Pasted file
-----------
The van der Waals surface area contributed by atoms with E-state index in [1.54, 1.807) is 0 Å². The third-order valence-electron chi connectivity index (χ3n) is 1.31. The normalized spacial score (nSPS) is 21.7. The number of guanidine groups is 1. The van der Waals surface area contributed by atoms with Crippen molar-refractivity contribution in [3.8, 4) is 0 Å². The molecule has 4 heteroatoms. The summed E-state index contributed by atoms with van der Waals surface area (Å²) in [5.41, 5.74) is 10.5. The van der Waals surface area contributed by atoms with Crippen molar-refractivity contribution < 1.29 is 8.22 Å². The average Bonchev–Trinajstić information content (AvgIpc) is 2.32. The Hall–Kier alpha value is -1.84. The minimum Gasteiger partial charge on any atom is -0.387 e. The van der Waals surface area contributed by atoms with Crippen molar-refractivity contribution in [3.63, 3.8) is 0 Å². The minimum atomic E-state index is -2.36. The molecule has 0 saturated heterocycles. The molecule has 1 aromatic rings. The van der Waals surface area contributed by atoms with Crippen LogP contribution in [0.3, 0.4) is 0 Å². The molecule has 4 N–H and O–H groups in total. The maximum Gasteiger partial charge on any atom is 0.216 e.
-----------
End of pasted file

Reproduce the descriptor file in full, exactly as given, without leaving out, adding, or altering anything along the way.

The van der Waals surface area contributed by atoms with E-state index in [1.54, 1.807) is 0 Å². The third-order valence-electron chi connectivity index (χ3n) is 1.31. The normalized spacial score (nSPS) is 21.7. The number of guanidine groups is 1. The van der Waals surface area contributed by atoms with Crippen molar-refractivity contribution in [3.8, 4) is 0 Å². The molecule has 4 heteroatoms. The summed E-state index contributed by atoms with van der Waals surface area (Å²) in [5.41, 5.74) is 10.5. The van der Waals surface area contributed by atoms with Crippen molar-refractivity contribution < 1.29 is 8.22 Å². The average Bonchev–Trinajstić information content (AvgIpc) is 2.32. The Hall–Kier alpha value is -1.84. The minimum Gasteiger partial charge on any atom is -0.387 e. The van der Waals surface area contributed by atoms with Crippen molar-refractivity contribution in [3.63, 3.8) is 0 Å². The minimum atomic E-state index is -2.36. The molecule has 0 saturated heterocycles. The molecule has 1 aromatic rings. The van der Waals surface area contributed by atoms with Crippen LogP contribution in [0.3, 0.4) is 0 Å². The molecule has 4 N–H and O–H groups in total. The maximum Gasteiger partial charge on any atom is 0.216 e.